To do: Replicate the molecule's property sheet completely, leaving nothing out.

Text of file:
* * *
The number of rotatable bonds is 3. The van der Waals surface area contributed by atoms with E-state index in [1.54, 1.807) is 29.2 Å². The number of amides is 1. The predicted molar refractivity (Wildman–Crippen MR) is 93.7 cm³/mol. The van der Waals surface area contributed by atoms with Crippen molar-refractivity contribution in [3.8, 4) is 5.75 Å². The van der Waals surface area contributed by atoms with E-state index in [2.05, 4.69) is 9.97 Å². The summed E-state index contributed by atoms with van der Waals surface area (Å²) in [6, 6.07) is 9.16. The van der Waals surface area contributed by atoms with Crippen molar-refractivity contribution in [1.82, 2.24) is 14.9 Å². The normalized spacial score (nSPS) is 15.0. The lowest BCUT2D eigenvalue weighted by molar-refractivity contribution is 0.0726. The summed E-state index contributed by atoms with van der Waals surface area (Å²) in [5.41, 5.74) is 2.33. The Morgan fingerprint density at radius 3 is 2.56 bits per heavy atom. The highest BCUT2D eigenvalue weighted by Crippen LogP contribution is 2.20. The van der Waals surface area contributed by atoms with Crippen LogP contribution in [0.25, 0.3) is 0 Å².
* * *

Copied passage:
The number of rotatable bonds is 3. The van der Waals surface area contributed by atoms with E-state index in [1.54, 1.807) is 29.2 Å². The number of amides is 1. The predicted molar refractivity (Wildman–Crippen MR) is 93.7 cm³/mol. The van der Waals surface area contributed by atoms with Crippen molar-refractivity contribution in [3.8, 4) is 5.75 Å². The van der Waals surface area contributed by atoms with E-state index in [2.05, 4.69) is 9.97 Å². The summed E-state index contributed by atoms with van der Waals surface area (Å²) in [6, 6.07) is 9.16. The van der Waals surface area contributed by atoms with Crippen molar-refractivity contribution in [1.82, 2.24) is 14.9 Å². The normalized spacial score (nSPS) is 15.0. The lowest BCUT2D eigenvalue weighted by molar-refractivity contribution is 0.0726. The summed E-state index contributed by atoms with van der Waals surface area (Å²) in [5.41, 5.74) is 2.33. The Morgan fingerprint density at radius 3 is 2.56 bits per heavy atom. The highest BCUT2D eigenvalue weighted by Crippen LogP contribution is 2.20. The van der Waals surface area contributed by atoms with Crippen LogP contribution in [0.25, 0.3) is 0 Å².